• Rose, D. & Meyer, A. (with Stangman, N. & Rappolt, G.) (2002). Teaching every student in the digital age. Alexandria, VA: Association for Supervision and Curriculum Development. Retrieved August 5, 2003, from http://www.cast.org/teachingeverystudent/ideas/tes/
  • Rose, D., & Meyer, A. (2000). The Future is in the Margins: The Role of Technology and Disability in Educational Reform. http://www.cast.org/system/galleries/download/byCAST/margins.pdf
  • Russell, M., & Haney, W. (2000). Bridging the gap between testing and technology in schools. Education Policy Analysis Archives, 8(19). Available: http://epaa.asu.edu/epaa/v8n19.html.
  • Scott, S. & Melruire, J. (2005). Implementing universal design for instruction to promote inclusive college teaching in going to college.
  • Sizer, T. R. (1992a). Horace's school: Redesigning the American high school. Boston: Houghton Mifflin.
  • Sizer, T. R. (1992b). Horace's compromise: The dilemma of the American high school. New York: Mariner Books.
  • State of Maine Learning Results. [Online]. Available: [November 15, 2001].
  • The Ohio State University (n.d.). Universal design for learning: Elements of good teaching. Retrieved August 5, 2003.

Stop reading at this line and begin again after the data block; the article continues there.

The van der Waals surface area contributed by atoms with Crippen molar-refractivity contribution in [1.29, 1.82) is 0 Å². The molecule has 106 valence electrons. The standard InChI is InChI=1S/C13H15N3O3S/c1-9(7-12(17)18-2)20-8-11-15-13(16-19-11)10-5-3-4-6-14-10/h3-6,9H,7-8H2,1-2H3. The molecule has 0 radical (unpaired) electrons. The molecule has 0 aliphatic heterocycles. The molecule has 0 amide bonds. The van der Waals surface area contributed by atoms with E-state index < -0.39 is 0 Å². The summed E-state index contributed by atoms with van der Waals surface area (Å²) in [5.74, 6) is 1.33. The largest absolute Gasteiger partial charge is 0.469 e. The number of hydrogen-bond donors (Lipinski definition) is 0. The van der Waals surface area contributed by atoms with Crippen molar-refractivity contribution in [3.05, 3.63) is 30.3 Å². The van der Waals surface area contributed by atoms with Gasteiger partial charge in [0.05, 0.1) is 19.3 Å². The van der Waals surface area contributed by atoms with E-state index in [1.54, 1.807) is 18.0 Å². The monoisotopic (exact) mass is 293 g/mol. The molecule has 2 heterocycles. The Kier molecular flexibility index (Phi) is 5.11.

• Tomlinson, C. A. (1999a). The differentiated classroom: Responding to the needs of all learners. Alexandria, VA: Association for Supervision and Curriculum Development.
  • Tomlinson, C. A. (1999b, September). Mapping a route toward differentiated instruction. Educational Leadership, 57(1), 12-16.
  • Tomlinson, C. (2001). How to differentiate instruction in mixed-ability classrooms (ch. 3-4) (2nded.) Alexandria, VA: Association for Supervision and Curriculum Development.Rosenholtz, S. J. (1991). Teacher's workplace: The social organization of schools. New York: Teachers College Press.
  • UIC Council for Excellence in Teaching and Learning (1998). Excellence in teaching and learning: The interface with technology. Chicago, IL: University of Illinois, Chicago. Retrieved August 5, 2003
  • University of Georgia Department of Instructional Technology: EDIT Studio
  • Willis, A. I., & Johnson, J. L. (2000, September). A horizon of possibilities: A critical framework for transforming multiethnic literature instruction. Reading Online, 4(3). Available: http://www.readingonline.org/articles/art_index.asp?HREF=/articles/willis/index.html
  • Wolk, R. (1998, November 25). Education's high-stakes gamble. Education Week, 18(15), 48.